## Wednesday, May 27, 2009

### Code gems - Absolute value function

Most of the time, little bits of code are straight-forward. But every machine I've worked on has little bits of code sequences that are very clever. Sometimes the code has instructions that are rarely seen and other times the instructions may be in odd ways. The older the architecture or the more complex the instruction set, the more chance you have of finding these little gems.

This post is about the ABS function in the Intel x86 architecture.

One of the simpler functions to code would have to be the absolute value function. Given the value X, the absolute value would be defined as

int abs1( int x)
{
if( x < 0) x= -x;
}

Pretty simple. This would easily translate into x86 assembler like so:
(Assume register eax has the value to be operated on in these examples)
(I have left out the prologue and epilogue from the function which wouldn't exist if the function were in-lined)
(The numbers in parens are the number of code bytes)

TEST EAX,EAX ; (2) compare eax with zero
JGE SKIP1 ; (2) jump if eax >= zero
NEG EAX ; (2) negate eax
SKIP1:

While this is not a lot of code, it has a jump instruction which on many processors can be expensive. Some recent processors can cut down on this expense if they can predict the jump, but it would be nice to find a solution with no jumps.

Let's look at a different way of doing this:

int abs2( int x )
{
int temp= (x>>31); // assumes a 32 bit integer
return (x ^ temp ) - temp;
}

It helps to remember that the expression "x>>31" does an arithmetic right shift of x by 31 bits and that "x ^ temp" means "x exclusive-or temp". The value of temp has either the value of 0 if x is positive or 0xFFFFFFFF (or -1) if x is negative.

At this point, you may want to remember that in the 2-complement notation that -x = ~x+1.

So, if x is positive, temp will be 0 and x^temp will just be x and the function returns x.

If x is negative, temp will be -1, x^temp would be the same at ~x so the expression is the same as ~x - (-1) or ~x+1 which is the same as -x.

The abs2 function won't generate great code, but it will avoid any jumps:

MOV ECX,EAX ; (2) copy x to ecx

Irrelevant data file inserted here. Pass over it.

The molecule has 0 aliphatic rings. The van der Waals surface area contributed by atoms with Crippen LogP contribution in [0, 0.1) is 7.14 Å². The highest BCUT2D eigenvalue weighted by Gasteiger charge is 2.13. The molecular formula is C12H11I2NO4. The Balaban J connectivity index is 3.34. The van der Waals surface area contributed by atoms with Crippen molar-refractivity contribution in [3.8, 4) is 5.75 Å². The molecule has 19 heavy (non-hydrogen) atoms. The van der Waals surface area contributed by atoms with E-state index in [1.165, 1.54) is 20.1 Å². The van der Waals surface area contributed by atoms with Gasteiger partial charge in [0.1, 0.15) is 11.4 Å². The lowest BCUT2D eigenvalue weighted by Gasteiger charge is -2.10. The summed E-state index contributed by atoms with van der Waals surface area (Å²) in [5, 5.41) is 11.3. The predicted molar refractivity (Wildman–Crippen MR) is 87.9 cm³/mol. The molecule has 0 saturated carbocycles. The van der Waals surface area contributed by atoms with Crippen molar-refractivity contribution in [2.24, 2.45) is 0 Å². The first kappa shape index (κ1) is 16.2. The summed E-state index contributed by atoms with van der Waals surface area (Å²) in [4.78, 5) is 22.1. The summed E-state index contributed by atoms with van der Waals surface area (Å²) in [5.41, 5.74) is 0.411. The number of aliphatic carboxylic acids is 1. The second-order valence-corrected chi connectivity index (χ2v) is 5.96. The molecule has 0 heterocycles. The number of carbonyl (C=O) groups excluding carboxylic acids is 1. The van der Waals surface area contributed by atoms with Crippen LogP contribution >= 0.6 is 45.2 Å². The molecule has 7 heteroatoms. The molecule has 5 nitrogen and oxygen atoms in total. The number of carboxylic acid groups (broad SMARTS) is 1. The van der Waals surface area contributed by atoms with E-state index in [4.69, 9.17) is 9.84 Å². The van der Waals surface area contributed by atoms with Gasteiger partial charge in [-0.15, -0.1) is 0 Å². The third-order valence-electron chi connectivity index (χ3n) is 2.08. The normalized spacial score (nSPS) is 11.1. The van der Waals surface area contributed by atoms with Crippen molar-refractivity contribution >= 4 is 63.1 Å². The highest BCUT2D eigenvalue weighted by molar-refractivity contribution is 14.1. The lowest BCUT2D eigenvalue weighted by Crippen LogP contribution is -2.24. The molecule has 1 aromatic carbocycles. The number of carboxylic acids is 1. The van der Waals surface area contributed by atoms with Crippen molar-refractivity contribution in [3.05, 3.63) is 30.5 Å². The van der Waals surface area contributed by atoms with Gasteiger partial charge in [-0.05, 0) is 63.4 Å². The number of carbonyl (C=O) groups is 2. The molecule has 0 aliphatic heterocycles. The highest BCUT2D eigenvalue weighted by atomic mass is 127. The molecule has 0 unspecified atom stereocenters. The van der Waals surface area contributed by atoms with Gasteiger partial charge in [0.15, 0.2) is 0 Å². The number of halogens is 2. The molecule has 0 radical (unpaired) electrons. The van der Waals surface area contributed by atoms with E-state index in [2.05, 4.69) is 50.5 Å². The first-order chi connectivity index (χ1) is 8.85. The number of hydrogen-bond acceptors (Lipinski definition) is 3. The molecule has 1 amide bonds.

SAR ECX,1FH ; (3) sign extend ecx thru all
; of ecx ->temp
XOR EAX,ECX ; (2) x ^ temp
SUB EAX,ECX ; (2) (x ^ temp) - temp

Not too bad, but even this can be improved upon:

CDQ ; (1) extend the sign of eax
; into edx (temp)
XOR EAX,EDX ; (2) exclusive-xor of temp into x
SUB EAX,EDX ; (2) subtract temp from (x^temp)

The CDQ instruction extends the sign of EAX into EDX. It is a 1 byte instruction that dates back to at least the 8086.

If your numbers are in signed-magnitude or 1-complement form, then the sign bit just needs to be turned off. Floating point formats typically have an explicit sign bit, so the absolute function is easier on these formats. But these formats have other corner cases to worry about like two forms of zero which makes checking for equality a bit tricky.

I found this implementation buried in ntdll:

MOV EAX,ECX ; (2) make copy of X into EAX
NEG EAX ; (2) negate X
TEST ECX,ECX ; (2) what sign does X have?
CMOVNS EAX,ECX ; (3) conditional move X to EAX if
; X is positive

This code also has the feature that there are no jumps, but it takes more code. And even though the CMOV instructions have been around for more than 10 years on Intel processors, there seems to be some question as to whether or not they improve performance. It would be interesting to know how this code was generated.

It is worth noting that there is one negative value that the absolute function with return a negative value for. This value is the most negative value e.g. 0x80000000. This could cause problems if the code assumes that values that have gone thru the absolute function are in the positive number range.

References:

http://en.wikipedia.org/wiki/Two%27s_complement